By Vince Kreipke, CSCS and Mike Ormsbee, PhD, CSCS, CISSN. As Alphas, we are all joined together by common bonds: Crushing weight, fast cars, faster women, and (of course) our never ending quest for anything that will raise our T count. We search relentlessly for good reason. The benefits of T include everything that we strive for as alphas: 1) improved muscular performance11, 2) increased muscle mass3,6, and 3) decreased fat mass6. Not to mention, improved bedroom drive and performance1. Add all that up, and you just became a GI JOE with a weapon of mass destruction… and the ability to use it… often. But as the rule stands, with good news comes bad news. And the bad news is bad… Turns out, that as males we naturally produce about 35 to 70mg of T per week7, depending upon age and level of activity. Extremely high T dosing can lead to liver toxicity or tumors, increased blood pressure, severe acne or possible skin disease, erythrocitosis, testicular atrophy and infertility, benign prostatic growth and gynecomastia2. The scary part is that these findings were not found with super huge doses of T. Most research has shown these side effects with as little as 300-600 mg/ week. These levels are mere drops in the bucket to the levels that are being used in locker rooms today.
Outside of physical changes, keep in mind that they are illegal and jail time is possible if you are caught with them. Or in the case of professional baseball players, you will just go in front of congress, be ostracized from your sport, and then write a best-selling book. Any way you juice it, the government is going to be a very significant part of your life. And even if you do get caught with them and don’t spend any time in the slammer, most professional and collegiate associations have an anti-steroid stance. Which means, if you test positive… the game is over… quite literally. Because of these repercussions, we Alphas continue to search for other options to boost natural T count. As such, many herbal supplements have surfaced with the promise of “natural” T boosting abilities. A new and upcoming herbal remedy is Longjack Root. Yes… we know what you are thinking… “A root is going to get my T up? Yea right.” And we totally agree and would never suggest something without some solid science behind it. So let’s take a look at what it is and how it is supposed to work.
What is longjack root? – Longjack, aka Eurycoma Longifolia aka Tongkat, is a plant native to Indonesia and Malaysia. The supplement, as its name states, is simply just the root of the plant, which contain quassinoids. Yes… Yes… We hear you “Quass-WHAT ???”Just hang on and stay with us. A quassinoid is a group of natural chemicals that is found in plants that are in the same family of longjack root and are the active ingredient thought to raise your T count. They are also what give the plant its bitter taste (so if whatever you are drinking doesn’t taste bitter… you didn’t buy longjack) .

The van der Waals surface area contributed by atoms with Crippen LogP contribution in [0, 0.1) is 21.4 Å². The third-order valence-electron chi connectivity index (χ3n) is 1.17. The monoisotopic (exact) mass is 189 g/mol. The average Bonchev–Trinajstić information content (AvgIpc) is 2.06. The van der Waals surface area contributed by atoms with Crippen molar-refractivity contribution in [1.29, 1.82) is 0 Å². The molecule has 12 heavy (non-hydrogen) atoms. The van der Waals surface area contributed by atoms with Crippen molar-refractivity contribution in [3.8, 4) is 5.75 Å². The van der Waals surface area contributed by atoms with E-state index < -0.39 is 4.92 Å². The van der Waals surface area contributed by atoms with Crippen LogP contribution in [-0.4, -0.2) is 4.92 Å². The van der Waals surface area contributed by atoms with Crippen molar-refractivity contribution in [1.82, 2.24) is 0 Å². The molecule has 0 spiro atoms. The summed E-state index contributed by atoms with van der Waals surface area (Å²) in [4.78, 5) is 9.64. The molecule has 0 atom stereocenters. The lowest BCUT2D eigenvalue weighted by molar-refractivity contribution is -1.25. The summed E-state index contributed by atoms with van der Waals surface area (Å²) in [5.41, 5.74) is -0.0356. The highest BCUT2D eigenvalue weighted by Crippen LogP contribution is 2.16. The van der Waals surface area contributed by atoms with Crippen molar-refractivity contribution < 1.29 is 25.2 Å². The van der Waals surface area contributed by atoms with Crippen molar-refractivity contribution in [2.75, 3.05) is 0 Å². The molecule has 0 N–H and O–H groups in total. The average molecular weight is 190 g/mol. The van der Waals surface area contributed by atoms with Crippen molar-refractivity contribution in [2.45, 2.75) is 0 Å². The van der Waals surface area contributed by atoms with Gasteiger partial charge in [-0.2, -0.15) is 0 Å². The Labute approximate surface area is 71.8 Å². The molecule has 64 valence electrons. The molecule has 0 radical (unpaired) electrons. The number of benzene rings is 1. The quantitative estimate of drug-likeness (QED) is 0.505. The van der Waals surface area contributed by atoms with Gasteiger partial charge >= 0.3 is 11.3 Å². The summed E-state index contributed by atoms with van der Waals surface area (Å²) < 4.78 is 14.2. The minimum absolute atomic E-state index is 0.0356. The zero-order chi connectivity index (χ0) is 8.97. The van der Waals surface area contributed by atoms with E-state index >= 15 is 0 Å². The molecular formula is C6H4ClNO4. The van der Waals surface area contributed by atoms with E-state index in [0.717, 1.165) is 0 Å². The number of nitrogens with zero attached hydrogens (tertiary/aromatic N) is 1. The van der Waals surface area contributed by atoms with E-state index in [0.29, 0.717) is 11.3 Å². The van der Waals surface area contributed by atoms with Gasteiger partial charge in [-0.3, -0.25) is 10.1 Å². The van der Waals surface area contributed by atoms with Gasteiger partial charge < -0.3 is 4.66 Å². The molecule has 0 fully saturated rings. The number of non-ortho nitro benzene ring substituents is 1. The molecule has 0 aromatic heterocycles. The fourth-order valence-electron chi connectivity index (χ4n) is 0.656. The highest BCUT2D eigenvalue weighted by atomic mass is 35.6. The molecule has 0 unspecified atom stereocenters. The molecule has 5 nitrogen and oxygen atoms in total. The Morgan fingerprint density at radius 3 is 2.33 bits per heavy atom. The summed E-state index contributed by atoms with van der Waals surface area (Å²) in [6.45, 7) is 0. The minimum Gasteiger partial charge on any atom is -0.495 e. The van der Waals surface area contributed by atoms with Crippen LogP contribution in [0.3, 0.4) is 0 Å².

What does it do? – The anterior pituitary gland makes luteinizing hormone (LH) and follicle-stimulating hormone (FSH) which are precursor hormones that stimulate the downstream process to synthesize T and estrogen. As both T and estrogen build up in the blood stream, the body responds with a negative feedback signal to slow down the process and make sure that levels stay within normal values (about 35 to 70mg of T per week7 ). This is where longjack comes into play. Longjack down regulates the levels of estrogen produced after being stimulated by LH and FSH. Keep in mind that your body is smart and will detect these low estrogen levels and respond by pumping out more of the LH and FSH stimulatory hormones. Because, both T AND estrogen are ultimately produced from LH and FSH, the theory is that you will make T but keep your levels of estrogen low8. This is the ultimate goal: keep T high and estrogen low.
Now, we have to be honest, the exact mechanism is not completely clear for either the increase in T production or the blocking of estrogen. However, there is speculation that it acts in the testes4 and binds with G-protein coupled receptors (similar to the way LH would) and induces a spike in T production8. It has also been shown to heighten testicular function and protect against estrogen’s suppression of spermatogenesis even in a state with clinically heightened estrogen levels11.
The evidence – I know what you are thinking now… “Ok, that is great in theory, but where is the proof that it works? I have spent WAY too much on “Alpha male” products promising new astronomical PR’s and a libido that would put Charlie Sheen to shame.“
Well, in mice seems to work well. One study suggested an increase in serum T levels after just six days of supplementation13. As a bonus, the root seems to also increase sex drive and performance. Research in animal models has gone on to suggest higher quality and concentrations of sperm8. This could be due to the elevated levels of LSH and FSH, which are not only responsible for the formation of T and estrogen, but also for the formation and quality of sperm.
We know that second part might gross some of you out and that you are only here read about your T levels, but we are here to disclose all information… not to sell a product.